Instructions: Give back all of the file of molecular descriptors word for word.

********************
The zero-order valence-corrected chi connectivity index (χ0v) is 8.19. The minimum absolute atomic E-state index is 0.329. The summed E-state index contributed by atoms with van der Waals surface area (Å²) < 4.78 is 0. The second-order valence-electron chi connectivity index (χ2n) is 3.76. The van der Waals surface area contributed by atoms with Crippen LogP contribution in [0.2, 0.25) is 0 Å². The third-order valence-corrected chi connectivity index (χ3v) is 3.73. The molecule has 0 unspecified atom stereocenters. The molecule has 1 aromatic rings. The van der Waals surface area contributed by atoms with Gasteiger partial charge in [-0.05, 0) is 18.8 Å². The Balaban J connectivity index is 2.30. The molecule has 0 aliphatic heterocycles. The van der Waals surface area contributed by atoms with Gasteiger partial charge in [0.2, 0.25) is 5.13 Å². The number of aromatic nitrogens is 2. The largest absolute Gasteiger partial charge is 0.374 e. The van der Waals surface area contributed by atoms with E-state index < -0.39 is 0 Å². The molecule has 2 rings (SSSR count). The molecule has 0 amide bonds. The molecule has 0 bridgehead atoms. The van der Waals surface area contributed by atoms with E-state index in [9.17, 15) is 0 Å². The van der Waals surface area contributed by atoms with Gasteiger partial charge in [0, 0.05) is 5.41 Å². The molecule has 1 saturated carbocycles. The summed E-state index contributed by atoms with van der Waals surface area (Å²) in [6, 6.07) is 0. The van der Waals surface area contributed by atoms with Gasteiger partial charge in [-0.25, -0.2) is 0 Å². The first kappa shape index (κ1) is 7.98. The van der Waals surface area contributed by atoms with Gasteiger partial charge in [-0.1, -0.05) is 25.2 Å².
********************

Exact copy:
The zero-order valence-corrected chi connectivity index (χ0v) is 8.19. The minimum absolute atomic E-state index is 0.329. The summed E-state index contributed by atoms with van der Waals surface area (Å²) < 4.78 is 0. The second-order valence-electron chi connectivity index (χ2n) is 3.76. The van der Waals surface area contributed by atoms with Crippen LogP contribution in [0.2, 0.25) is 0 Å². The third-order valence-corrected chi connectivity index (χ3v) is 3.73. The molecule has 0 unspecified atom stereocenters. The molecule has 1 aromatic rings. The van der Waals surface area contributed by atoms with Gasteiger partial charge in [-0.05, 0) is 18.8 Å². The Balaban J connectivity index is 2.30. The molecule has 0 aliphatic heterocycles. The van der Waals surface area contributed by atoms with Gasteiger partial charge in [0.2, 0.25) is 5.13 Å². The number of aromatic nitrogens is 2. The largest absolute Gasteiger partial charge is 0.374 e. The van der Waals surface area contributed by atoms with E-state index < -0.39 is 0 Å². The molecule has 2 rings (SSSR count). The molecule has 0 amide bonds. The molecule has 0 bridgehead atoms. The van der Waals surface area contributed by atoms with E-state index in [9.17, 15) is 0 Å². The van der Waals surface area contributed by atoms with Gasteiger partial charge in [0, 0.05) is 5.41 Å². The molecule has 1 saturated carbocycles. The summed E-state index contributed by atoms with van der Waals surface area (Å²) in [6, 6.07) is 0. The van der Waals surface area contributed by atoms with Gasteiger partial charge in [-0.25, -0.2) is 0 Å². The first kappa shape index (κ1) is 7.98. The van der Waals surface area contributed by atoms with Gasteiger partial charge in [-0.1, -0.05) is 25.2 Å².